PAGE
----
Thirty years of airbags
30th September, 2010
Mercedes-Benz is celebrating 30 years of airbags. The first
series-production car equipped with an airbag left the Mercedes-Benz assembly line in Sindelfingen: an S-Class Saloon.
This brought to an end more than 13 years of development time for the first driver airbag at Mercedes-Benz, and a new
era in vehicle safety began.
According to the US National Highway Traffic Safety Administration (NHTSA), the airbag has saved more than 28,000
human lives in the USA to date. Mercedes-Benz made the airbag available in series-production cars long before other
manufacturers, and has since equipped millions of vehicles with this protective system.
Since October 1992 a driver airbag has been standard equipment in all passenger cars bearing the Mercedes-Benz
The fact that more and more vehicles are being equipped with life-saving airbag systems is one of the reasons for
the rapid and continuous decline in the number of road accident victims in Germany.
The Federal Statistical Office has released provisional figures for the first half of 2010: "Provisional figures
show that there were 1,675 road traffic fatalities in Germany from January to the end of June 2010. This was 291 or
15 per cent fewer people than in the first half of 2009. This reduction is all the more remarkable because a heavy
decline was already recorded in the first half of the previous year. This very positive development in the first six
months of 2010 indicates that this year, we can expect the number of road traffic fatalities to fall below 4,000 for
the first time."
A recent study by the NHTSA in the USA examined the effectiveness of belt and airbag systems, and came to
impressive conclusions: "Compared to an occupant not wearing a seat belt in a vehicle with no airbag, the
statistical probability of fatal injury with an airbag and seat belt is 61 per cent lower.”
In its study the NHTSA also pointed out the importance of avoiding accidents with very high collision speeds.
These are findings already known to Mercedes-Benz accident researchers long ago, and they have therefore been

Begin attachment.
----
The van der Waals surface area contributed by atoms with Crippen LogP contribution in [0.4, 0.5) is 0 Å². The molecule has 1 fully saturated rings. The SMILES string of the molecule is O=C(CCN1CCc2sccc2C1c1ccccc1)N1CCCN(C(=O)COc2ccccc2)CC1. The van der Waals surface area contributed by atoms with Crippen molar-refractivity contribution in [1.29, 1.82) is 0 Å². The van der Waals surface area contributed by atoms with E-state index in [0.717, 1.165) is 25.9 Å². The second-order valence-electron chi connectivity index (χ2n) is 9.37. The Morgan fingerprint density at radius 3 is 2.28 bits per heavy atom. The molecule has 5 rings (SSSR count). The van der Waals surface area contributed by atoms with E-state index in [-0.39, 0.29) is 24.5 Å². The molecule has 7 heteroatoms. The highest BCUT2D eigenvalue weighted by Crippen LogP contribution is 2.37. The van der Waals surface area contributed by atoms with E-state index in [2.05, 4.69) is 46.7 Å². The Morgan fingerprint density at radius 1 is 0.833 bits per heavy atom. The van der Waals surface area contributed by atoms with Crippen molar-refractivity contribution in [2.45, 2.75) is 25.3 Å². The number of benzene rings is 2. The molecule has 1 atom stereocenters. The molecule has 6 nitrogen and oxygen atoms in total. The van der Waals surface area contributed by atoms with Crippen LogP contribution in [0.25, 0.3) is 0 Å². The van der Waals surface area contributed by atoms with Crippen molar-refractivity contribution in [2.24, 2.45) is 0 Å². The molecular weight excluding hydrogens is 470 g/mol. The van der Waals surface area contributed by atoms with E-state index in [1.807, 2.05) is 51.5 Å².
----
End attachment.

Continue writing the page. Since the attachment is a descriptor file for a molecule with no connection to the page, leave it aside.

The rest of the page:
part of the brand's comprehensive approach to safety for many years:
- Mercedes-Benz was also the world pioneer in the field of handling safety systems such as ESP®. The aim of
these is to prevent accidents when the driver has lost control of the vehicle.
- With PRE-SAFE®, which has been available exclusively in Mercedes models since 2002, the company's approach is
to use anticipatory safety measures to avoid accidents completely, mitigate their severity and reduce the loads
acting on vehicle occupants.
- Improvement and extension of protective systems: after driver and front passenger airbags, Mercedes-Benz
developed sidebags and headbags for protection during lateral collisions – with great success: according to the
findings of in-house accident researchers, the probability of serious or fatal injury in the event of a lateral
collision in a vehicle equipped with headbags is reduced by more than half. The proportion of seriously and
fatally injured occupants in lateral collisions fell significantly in the cases examined.
- Protective systems are becoming more and more intelligent: belt tensioners improve the protective effect of
seat belts. Multi-stage airbags respond according to accident severity. All in all, the control systems for these
onboard safety features now have the processing power of the 'supercomputers' used in space exploration 25 years
Despite the large number of lives saved, as well as continuous improvements to these protection systems,
sceptics still occasionally pose the question whether the airbag can also be dangerous. This is a question that
almost brought development of the airbag to a stop in the early years: during the first tests in the early 1970s,
a fatality occurred in the USA.
This caused practically all car manufacturers to cease their development efforts for the time being. Only
Mercedes-Benz continued to believe in the protective effect and feasibility of airbag systems – and after
intensive development work driven by a large measure of pioneering spirit, the company introduced the first
mature, series-production airbags in Mercedes-Benz cars in 1980.
Numerous studies have shown the effectiveness of airbag systems since then. One such study by the NHTSA
published in January 2009 documented their great life-saving potential: since their introduction, airbags have
saved a total of 28,244 lives in the USA: 23,127 drivers (of whom 13,999 were not wearing a seat belt) and 5,117
front passengers (of whom 2,883 were not wearing a seat belt) owe their lives to the airbag.
All safety experts agree that the airbag can never be a substitute for seat belts. It is only in conjunction
with a seat belt that it becomes an optimally coordinated system that demonstrably makes a major contribution to
the prevention of severe or fatal injuries to the occupants during serious accidents.
This is also shown in a study conducted by the German Road Traffic Office (Bundesanstalt für Straßenwesen -
BASt), which states: "During collisions with oncoming traffic, passive safety features such as airbags and seat
belts mitigate the severity of the accident by a very significant 42 per cent in new vehicles, compared to 14
per cent for older vehicles."